After the euphoria now the apprehension. As the farmers' protests don’t show any immediate signs of ending and the protesters have dug their heels in, many political parties are seeking to benefit from the movement.
One thing the farmers have made clear is that while politicians may try to milk the protests, they should stay away from the actual protest spots. And this is what is worrying many political parties, especially the stakeholders in Punjab.
Cut to the Anna Hazare movement, which began in New Delhi in 2011 with a hunger strike in demand for the Jan Lokpal Bill to fight corruption. The government in power and the ruling Congress were in a pickle. The movement captured the minds of the people, especially the middle class, and many youth joined in. The more the Congress struggled to cope with it, the more powerful the movement began. And here too politicians from mainstream parties were largely kept away.
While the Congress, being in power, tried to negotiate, others like the BJP could only look from a distance but with smiles on their faces. The decimation of the Congress and the UPA in the 2014 parliamentary polls was largely due to the Anna movement and the narrative it built of the UPA being corrupt and anti-people.
The similarity with the present farmers' movement, however, ends here. Firstly, it's largely limited to north India and that too Punjab and Haryana. The Anna movement, while based in Delhi, had captured the space in many other parts of the country. There were similar movements in many southern and western regions. So far, apart from a few small groups, not many are supporting the farmers. But since the protests are close to Delhi, it has captured the mind of the media and also the Centre.
The other important factor is that till now the middle class hasn’t been drawn by the farmers' movement and protests. A senior MP from Punjab says, "It's early days yet, but so far the middle class has not been pulled into this. The day they are, the politicians would have a reason to be worried even more."
But as far as politicians, especially Captain Amarinder Singh, is concerned, they have a reason to be apprehensive. The Akalis are still having to grapple with the perception of being a part of the NDA cabinet when the farm bills were passed. Their exit from the government is seen as having come a little bit too late. The Aam Aadmi Party (AAP), many of whose leaders like Arvind Kejriwal and Manish Sisodia were part of the India Against Corruption movement of Anna Hazare, may be waiting to see what turn the protests take. If the movement throws up an alternate leadership, then the party's dream of capturing Punjab and Haryana may become more distant. And AAP knows very well what a movement, which is initially apolitical and with absence of political backing, may lead to.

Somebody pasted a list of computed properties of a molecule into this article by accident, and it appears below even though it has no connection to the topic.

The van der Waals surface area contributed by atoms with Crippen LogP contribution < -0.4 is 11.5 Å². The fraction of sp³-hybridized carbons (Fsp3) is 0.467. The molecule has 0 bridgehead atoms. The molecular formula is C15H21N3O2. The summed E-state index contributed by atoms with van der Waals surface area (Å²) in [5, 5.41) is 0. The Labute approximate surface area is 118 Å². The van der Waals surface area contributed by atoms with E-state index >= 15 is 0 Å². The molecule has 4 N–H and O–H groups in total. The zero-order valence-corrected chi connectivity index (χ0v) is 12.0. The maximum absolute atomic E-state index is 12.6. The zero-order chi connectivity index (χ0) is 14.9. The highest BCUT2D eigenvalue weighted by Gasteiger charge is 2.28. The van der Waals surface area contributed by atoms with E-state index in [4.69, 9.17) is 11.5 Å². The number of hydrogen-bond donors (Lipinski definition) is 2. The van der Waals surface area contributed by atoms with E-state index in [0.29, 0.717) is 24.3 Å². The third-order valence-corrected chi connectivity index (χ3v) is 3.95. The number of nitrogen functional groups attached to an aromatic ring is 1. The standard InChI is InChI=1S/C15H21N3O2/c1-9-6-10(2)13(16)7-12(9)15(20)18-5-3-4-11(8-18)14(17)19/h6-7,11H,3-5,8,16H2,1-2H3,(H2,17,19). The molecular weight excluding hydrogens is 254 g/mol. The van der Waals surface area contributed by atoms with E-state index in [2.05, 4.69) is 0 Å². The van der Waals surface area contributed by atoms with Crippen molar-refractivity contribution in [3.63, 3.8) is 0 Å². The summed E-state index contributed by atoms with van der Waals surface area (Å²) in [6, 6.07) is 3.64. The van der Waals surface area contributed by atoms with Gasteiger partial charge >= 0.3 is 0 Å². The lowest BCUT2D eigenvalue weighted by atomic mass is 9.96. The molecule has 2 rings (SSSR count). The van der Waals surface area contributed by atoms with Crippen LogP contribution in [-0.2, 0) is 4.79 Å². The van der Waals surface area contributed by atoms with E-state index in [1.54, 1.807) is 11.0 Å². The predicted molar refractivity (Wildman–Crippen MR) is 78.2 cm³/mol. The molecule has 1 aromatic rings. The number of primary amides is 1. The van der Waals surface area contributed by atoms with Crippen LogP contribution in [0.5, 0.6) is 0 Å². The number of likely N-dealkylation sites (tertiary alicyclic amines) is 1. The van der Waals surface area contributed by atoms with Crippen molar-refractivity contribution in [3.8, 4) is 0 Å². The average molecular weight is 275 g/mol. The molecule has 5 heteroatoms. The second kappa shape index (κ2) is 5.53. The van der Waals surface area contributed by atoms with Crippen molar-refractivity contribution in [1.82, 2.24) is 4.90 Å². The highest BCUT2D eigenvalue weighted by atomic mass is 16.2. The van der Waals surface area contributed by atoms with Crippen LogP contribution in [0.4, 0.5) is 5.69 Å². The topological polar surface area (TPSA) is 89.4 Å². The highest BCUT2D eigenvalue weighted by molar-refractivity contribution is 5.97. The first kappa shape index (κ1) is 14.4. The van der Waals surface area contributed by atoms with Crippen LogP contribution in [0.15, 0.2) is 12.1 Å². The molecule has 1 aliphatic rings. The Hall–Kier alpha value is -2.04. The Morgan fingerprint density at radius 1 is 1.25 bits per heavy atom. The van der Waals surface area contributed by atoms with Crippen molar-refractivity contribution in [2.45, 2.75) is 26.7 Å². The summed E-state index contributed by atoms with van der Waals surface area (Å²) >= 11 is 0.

Now for Punjab chief minister Captain Amarinder Singh. His worries are beyond just the movement. He has tried to adopt a middle path. While attacking Haryana chief minister ML Khattar for not doing enough for the farmers, Captain has been at the forefront to fight for the farmers. But the fact remains that Punjab is a border state and there is a worry that if things go out of control it could mean serious security issues for the vulnerable region.
The CM though is aware that as of now the Akalis and AAP to a certain extent are not on a strong footing on this issue. And this is fertile ground for the emergence of a new leader or movement like in 2011. Which is why Captain is also goading some farmer unions to speak to the central government to break the ice.
The worry is that the longer the impasse remains, the chances of a new alternative emerging grows. And this is something which none of the political parties want. So the more protracted the protests become, the chances of the middle class becoming embroiled and also it spreading to other states become significant. Not many Punjab politicians would want to see that materialise.
Another worry is a déjà vu moment for the Congress from 2005 when the 'kisaan-paani' issue had hit the party. The present protests are largely of Jat Sikhs and people from rural Punjab. With Hindus and urban areas still staying away from the farmer protests, the Congress and Captain are worried about polarisation which could work for the BJP with the urban and Hindu votes going to the saffron party in the 2022 assembly polls.
So, for now, the protests are being watched nervously by the Punjab government and politicians.